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Zookeeper

Zookeeper: Frivolous Animal Comedy

  • Kevin JamesLeslie Bibb...
  • Family
  • Frank Coraci
reviewed by
Omar Atef
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Zookeeper: Frivolous Animal Comedy

Griffin
Keyes’ (James) love life has been on a downward slope since his relationship
with the love of his life Stephanie (Bibb) ended some five years ago. He gets a
chance to win her back, though; and he decides that step one of recovering the
relationship is quitting his job as a zookeeper.

However, he very quickly realizes
that leaving his post will be no easy task, as one by one, the animals reveal
an uncanny ability to speak. With this god-given gift, the animals try and keep
Griffin at the zoo, with the promise of helping him win Stephanie back in
return. Having no option but to accept this unexpected source of help, Griffin
also unwittingly enlists the aid of the zoo’s vet Kate (Dawson), as he goes on
a bizarre journey of self-discovery.

We hoped and
prayed that the idea of super-intelligent talking animals would be buried deep
in the Hollywood graves with films like Eddie Murphy’s Dr. Dolittle (2001). Unfortunately, the American production companies
can’t get enough of it, with atrocities such as Furry Vengeance (2010) and the 2001 and 2009 instalments of the Cats and Dogs franchise continuing to be churned out. We have no real
objection to this most awesome of fantasies, but it’s rare that a decent story is
put together around it.

Unfortunately,
it seems that director Frank Coraci (The Wedding Singer, The Waterboy, Click),
only shines when working on Adam Sandler projects, with Jackie Chan’s disappointing Around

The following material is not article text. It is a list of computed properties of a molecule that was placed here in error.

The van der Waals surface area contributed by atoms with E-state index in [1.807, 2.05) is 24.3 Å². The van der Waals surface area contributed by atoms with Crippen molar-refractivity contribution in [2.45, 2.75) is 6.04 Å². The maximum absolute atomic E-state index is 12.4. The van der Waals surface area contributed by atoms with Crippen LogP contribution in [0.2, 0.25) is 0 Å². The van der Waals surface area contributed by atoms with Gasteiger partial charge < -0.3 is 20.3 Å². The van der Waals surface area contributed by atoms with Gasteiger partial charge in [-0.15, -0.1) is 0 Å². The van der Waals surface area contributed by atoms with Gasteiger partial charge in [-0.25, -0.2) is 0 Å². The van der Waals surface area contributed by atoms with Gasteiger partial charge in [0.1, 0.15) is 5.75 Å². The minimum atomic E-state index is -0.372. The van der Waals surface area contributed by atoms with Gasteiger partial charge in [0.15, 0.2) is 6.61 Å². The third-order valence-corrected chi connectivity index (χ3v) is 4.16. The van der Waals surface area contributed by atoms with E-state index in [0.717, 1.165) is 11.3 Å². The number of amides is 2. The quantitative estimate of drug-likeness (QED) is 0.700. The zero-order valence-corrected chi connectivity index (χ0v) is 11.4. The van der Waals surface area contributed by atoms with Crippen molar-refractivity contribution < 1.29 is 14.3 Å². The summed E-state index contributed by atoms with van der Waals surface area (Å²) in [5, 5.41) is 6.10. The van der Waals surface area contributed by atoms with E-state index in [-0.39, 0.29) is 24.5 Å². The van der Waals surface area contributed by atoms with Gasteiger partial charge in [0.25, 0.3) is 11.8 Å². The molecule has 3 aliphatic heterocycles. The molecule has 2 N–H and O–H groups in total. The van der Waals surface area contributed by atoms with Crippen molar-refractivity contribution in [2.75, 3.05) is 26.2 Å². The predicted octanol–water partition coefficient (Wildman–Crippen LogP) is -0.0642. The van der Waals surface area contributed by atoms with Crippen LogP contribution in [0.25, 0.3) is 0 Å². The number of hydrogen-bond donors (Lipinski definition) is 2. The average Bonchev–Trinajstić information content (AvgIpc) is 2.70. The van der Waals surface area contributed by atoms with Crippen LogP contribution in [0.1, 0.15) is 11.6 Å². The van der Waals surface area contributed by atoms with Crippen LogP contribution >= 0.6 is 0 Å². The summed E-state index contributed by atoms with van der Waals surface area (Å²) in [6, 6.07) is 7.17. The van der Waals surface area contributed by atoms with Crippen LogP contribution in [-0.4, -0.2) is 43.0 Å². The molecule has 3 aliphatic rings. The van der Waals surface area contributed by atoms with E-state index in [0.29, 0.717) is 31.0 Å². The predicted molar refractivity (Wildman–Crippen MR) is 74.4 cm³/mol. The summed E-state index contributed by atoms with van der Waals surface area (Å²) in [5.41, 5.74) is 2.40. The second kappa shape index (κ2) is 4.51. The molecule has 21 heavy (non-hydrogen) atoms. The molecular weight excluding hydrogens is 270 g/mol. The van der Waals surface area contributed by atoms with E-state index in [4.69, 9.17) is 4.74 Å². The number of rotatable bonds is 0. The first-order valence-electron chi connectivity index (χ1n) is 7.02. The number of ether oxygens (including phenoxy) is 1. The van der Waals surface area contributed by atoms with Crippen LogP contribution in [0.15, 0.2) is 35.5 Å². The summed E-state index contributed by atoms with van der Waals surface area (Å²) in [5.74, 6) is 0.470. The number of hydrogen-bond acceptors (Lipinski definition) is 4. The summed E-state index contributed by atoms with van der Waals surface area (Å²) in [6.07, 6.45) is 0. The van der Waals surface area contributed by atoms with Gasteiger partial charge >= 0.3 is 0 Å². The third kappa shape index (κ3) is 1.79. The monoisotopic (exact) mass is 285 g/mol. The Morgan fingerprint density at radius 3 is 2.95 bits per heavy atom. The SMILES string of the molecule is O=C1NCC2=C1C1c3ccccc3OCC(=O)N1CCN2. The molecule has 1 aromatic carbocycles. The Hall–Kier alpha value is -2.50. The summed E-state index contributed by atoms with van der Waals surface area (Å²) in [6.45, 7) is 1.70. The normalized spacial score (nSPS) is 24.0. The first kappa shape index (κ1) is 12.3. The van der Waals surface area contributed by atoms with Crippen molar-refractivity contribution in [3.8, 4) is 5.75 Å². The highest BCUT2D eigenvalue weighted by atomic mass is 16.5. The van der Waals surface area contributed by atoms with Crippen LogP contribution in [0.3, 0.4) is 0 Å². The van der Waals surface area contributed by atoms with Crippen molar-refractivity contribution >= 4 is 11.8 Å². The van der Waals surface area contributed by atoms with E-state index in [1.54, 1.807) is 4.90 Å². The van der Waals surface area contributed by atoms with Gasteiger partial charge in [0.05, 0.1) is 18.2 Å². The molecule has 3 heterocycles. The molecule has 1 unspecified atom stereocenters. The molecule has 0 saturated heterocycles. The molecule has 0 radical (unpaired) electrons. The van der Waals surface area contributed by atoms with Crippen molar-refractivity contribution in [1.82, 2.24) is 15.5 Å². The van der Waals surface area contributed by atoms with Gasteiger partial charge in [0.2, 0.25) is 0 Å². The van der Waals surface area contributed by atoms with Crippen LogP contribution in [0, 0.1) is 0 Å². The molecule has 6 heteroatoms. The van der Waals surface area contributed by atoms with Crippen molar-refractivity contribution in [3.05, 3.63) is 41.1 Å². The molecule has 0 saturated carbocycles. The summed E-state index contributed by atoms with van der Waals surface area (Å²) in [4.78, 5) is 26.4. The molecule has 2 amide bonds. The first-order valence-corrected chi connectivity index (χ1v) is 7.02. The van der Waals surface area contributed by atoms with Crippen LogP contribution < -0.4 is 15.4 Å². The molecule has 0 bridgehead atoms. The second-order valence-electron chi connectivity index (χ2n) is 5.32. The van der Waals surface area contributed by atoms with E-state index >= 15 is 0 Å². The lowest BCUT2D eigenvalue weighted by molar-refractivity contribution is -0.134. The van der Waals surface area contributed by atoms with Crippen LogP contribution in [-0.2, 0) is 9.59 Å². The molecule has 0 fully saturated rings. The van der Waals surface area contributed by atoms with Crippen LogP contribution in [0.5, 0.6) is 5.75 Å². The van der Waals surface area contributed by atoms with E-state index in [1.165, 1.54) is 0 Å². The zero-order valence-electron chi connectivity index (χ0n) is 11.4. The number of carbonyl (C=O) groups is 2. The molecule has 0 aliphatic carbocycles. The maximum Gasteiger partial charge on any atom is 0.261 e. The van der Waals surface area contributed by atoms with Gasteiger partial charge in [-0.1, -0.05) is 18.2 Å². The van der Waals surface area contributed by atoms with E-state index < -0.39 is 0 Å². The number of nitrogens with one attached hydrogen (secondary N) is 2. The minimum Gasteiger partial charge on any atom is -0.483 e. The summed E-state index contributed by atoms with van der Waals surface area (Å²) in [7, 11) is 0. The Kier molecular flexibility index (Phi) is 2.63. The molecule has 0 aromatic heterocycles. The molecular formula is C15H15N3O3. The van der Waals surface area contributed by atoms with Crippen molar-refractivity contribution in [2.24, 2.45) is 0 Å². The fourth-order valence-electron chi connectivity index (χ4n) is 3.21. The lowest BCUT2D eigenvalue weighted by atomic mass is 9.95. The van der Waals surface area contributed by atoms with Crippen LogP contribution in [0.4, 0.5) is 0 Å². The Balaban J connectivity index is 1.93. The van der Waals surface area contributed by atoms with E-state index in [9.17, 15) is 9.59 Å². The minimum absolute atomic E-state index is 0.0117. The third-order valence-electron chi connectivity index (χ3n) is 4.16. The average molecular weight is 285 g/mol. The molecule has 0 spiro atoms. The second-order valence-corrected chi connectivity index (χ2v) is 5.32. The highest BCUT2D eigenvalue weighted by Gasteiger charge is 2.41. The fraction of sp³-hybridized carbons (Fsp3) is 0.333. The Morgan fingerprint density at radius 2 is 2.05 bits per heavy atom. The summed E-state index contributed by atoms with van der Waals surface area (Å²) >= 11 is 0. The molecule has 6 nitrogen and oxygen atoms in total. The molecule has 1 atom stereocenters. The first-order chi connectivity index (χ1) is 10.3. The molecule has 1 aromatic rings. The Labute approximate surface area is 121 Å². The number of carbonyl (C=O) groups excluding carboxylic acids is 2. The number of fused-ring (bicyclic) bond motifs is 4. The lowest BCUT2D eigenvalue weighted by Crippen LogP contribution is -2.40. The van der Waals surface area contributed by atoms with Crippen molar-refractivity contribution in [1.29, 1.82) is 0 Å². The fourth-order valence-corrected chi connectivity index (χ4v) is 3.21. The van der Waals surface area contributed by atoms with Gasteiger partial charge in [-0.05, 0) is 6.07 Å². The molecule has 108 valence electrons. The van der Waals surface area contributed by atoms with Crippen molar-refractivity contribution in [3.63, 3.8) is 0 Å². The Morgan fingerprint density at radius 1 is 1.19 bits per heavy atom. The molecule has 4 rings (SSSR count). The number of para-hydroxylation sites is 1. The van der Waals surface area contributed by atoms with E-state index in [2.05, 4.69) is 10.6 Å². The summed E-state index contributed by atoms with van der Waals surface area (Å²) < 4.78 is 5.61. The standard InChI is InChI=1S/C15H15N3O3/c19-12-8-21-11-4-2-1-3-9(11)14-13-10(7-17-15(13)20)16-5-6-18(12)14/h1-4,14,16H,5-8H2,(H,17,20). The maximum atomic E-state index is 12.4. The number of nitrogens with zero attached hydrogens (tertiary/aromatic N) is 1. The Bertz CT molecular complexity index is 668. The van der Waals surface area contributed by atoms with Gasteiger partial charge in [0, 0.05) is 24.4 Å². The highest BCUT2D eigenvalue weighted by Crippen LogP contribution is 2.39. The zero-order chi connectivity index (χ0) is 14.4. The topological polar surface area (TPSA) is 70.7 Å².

the World in 80 Days
(2006) being evidence of this. Apart from the
predictable plot, he has once again failed to utilise the talents of his actors
to make a decent flick.

Despite this, the actors make a good
job out of a bad situation. James’ character is charming in a way and plays the
underachieving underdog role well. It seems that this is his forte, as the
character of Griffin is similar to the one he played in Hitch (2006); only this time around, he’s
taking advice from animals instead of Will Smith. Versatile actress
Rosario Dawson succeeds in conveying her likeability and brings a little grace
to a pretty graceless film. Dawson’s various turns in films such as Clerks II (2006) show that given the
right and role script, she can roll with the best comedic actors.

The only
thing that makes this a little more tolerable is the eclectic mix of voice-actors; Adam Sandler
is a monkey, Nick Nolte is a gorilla, and Sylvester Stallone and Cher voice a
lion-and-lioness couple. If you’re struggling to find a reason to see this
film, then a lion with the voice of everyone’s favourite boxing underdog Rocky
is surely enough.

There’s
nothing sophisticated or complex about this film, and it’s of course one for
kids (or fans of James). But then again, it doesn’t try to be anything
more than it is. To enjoy Zookeeper
even just a little bit, you mustn’t take it seriously.

Like This? Try

Night at the Museum, Cats and Dogs, Dr Dolittle

360 Tip

Controversy has surrounded the film as it uses an elephant named Tai who was featured in a video reportedly filmed in 2005 and released in 2011 showing him being abused by his trainers. A campaign to boycott the film was formed since the outbreak of the news.

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